Turnbull had much to discuss with Xi Jinping in particular, as The Australian's David Crowe reported:
An assertive China has fired a warning shot at Malcolm Turnbull over foreign investment while hitting back at Western criticism of its military build-up in the South China Sea, sharpening tensions at a G20 summit riven by differences over security and the economy...
Officials said Mr Turnbull raised human rights issues, including China’s support for the death penalty, with Mr Xi responding by saying differences of opinion were normal and natural between friends. The Chinese President was also acutely aware of public opinion, reminding Mr Turnbull of a Lowy Institute poll showing that 80 per cent of Australians had a positive view of China.
On the last point, however, the acuity of Xi's awareness (or, probably more accurately, that of his advisers) is up for debate, as this year's Lowy Institute Poll does not show that 80% of Australians had a positive view of China. In fact, the Poll does not even ask such a question.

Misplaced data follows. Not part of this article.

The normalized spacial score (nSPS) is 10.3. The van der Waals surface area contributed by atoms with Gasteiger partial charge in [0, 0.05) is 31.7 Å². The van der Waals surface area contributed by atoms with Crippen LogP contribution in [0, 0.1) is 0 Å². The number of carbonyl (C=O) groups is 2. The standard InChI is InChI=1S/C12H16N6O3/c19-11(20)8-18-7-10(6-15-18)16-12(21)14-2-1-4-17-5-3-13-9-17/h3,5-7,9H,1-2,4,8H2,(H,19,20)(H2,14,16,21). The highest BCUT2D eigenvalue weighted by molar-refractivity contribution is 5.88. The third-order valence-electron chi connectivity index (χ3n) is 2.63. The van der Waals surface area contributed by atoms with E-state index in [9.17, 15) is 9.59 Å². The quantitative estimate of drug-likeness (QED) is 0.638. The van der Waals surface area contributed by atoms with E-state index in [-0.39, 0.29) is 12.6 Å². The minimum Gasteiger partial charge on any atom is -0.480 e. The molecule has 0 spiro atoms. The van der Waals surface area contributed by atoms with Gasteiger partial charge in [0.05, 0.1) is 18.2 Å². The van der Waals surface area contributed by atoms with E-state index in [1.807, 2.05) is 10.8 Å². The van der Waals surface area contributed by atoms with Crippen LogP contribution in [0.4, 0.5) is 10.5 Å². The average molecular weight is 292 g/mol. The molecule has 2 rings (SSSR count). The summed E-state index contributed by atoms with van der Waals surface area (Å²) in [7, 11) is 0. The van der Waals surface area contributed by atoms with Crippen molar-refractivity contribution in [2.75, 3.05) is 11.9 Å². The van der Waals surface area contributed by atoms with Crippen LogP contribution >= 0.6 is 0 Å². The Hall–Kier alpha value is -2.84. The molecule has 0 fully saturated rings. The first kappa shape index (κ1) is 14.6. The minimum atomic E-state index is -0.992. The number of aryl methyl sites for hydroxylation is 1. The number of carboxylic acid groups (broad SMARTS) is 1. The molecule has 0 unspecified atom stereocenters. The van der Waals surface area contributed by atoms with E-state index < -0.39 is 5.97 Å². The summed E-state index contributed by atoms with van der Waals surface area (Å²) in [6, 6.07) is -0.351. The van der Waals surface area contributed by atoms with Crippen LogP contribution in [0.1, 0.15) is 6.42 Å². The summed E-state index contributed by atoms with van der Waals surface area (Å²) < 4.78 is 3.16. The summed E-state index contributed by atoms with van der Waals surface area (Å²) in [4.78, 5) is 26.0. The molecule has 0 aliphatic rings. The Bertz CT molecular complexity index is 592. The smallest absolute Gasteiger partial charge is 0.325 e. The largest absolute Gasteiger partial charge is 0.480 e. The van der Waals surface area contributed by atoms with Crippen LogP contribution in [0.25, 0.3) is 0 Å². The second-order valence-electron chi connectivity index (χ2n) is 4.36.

The Poll does ask Australians to rate their attitude towards particular nations on a 'feelings thermometer', with zero meaning a very cold, unfavourable feeling and 100 meaning a very warm, favourable feeling. On this measure, China comes in at 58° (in comparison, Japan is at 70°, the US at 68°, and Russia at 52°). In over a decade of polling, China's ranking has a low of 53° and a high of 61°.
The Poll also asks Australians whether several factors had a positive or negative influence on their view of of China. This year 79% of Australians did say that China's culture and history had a positive influence on their view; however, significant majorities also said China's environmental policies (67%), system of government (73%), military activities in the region (79%) and human rights record (86%) had negative effects.
You can explore the Poll's findings on China below.